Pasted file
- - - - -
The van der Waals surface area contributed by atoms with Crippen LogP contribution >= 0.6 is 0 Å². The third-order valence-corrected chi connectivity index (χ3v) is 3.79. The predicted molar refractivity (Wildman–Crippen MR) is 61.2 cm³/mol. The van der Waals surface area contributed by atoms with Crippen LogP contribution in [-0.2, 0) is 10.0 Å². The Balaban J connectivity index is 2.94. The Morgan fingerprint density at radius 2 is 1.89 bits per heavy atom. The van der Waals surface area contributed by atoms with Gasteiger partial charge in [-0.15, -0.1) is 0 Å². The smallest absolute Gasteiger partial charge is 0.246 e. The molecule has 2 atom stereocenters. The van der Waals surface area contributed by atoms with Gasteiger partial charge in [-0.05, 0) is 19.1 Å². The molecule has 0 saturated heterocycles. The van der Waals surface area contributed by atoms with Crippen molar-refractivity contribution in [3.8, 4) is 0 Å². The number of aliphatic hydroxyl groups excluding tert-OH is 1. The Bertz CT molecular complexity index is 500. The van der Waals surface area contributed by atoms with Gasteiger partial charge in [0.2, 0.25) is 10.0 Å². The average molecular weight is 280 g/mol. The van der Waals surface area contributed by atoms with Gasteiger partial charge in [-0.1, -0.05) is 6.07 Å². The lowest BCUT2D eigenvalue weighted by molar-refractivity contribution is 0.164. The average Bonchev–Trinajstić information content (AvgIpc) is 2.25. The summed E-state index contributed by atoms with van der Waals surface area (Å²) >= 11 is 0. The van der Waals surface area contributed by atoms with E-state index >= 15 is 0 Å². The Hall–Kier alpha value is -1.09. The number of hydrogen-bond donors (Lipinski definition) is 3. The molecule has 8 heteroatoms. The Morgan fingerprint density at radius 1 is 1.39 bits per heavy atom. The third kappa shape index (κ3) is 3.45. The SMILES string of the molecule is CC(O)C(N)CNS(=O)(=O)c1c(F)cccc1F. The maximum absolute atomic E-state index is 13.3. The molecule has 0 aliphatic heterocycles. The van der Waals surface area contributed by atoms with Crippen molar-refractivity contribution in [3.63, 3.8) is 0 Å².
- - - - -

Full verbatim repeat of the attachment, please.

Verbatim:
The van der Waals surface area contributed by atoms with Crippen LogP contribution >= 0.6 is 0 Å². The third-order valence-corrected chi connectivity index (χ3v) is 3.79. The predicted molar refractivity (Wildman–Crippen MR) is 61.2 cm³/mol. The van der Waals surface area contributed by atoms with Crippen LogP contribution in [-0.2, 0) is 10.0 Å². The Balaban J connectivity index is 2.94. The Morgan fingerprint density at radius 2 is 1.89 bits per heavy atom. The van der Waals surface area contributed by atoms with Gasteiger partial charge in [-0.15, -0.1) is 0 Å². The smallest absolute Gasteiger partial charge is 0.246 e. The molecule has 2 atom stereocenters. The van der Waals surface area contributed by atoms with Gasteiger partial charge in [-0.05, 0) is 19.1 Å². The molecule has 0 saturated heterocycles. The van der Waals surface area contributed by atoms with Crippen molar-refractivity contribution in [3.8, 4) is 0 Å². The number of aliphatic hydroxyl groups excluding tert-OH is 1. The Bertz CT molecular complexity index is 500. The van der Waals surface area contributed by atoms with Gasteiger partial charge in [0.2, 0.25) is 10.0 Å². The average molecular weight is 280 g/mol. The van der Waals surface area contributed by atoms with Gasteiger partial charge in [-0.1, -0.05) is 6.07 Å². The lowest BCUT2D eigenvalue weighted by molar-refractivity contribution is 0.164. The average Bonchev–Trinajstić information content (AvgIpc) is 2.25. The summed E-state index contributed by atoms with van der Waals surface area (Å²) >= 11 is 0. The van der Waals surface area contributed by atoms with E-state index >= 15 is 0 Å². The Hall–Kier alpha value is -1.09. The number of hydrogen-bond donors (Lipinski definition) is 3. The molecule has 8 heteroatoms. The Morgan fingerprint density at radius 1 is 1.39 bits per heavy atom. The third kappa shape index (κ3) is 3.45. The SMILES string of the molecule is CC(O)C(N)CNS(=O)(=O)c1c(F)cccc1F. The maximum absolute atomic E-state index is 13.3. The molecule has 0 aliphatic heterocycles. The van der Waals surface area contributed by atoms with Crippen molar-refractivity contribution in [3.63, 3.8) is 0 Å².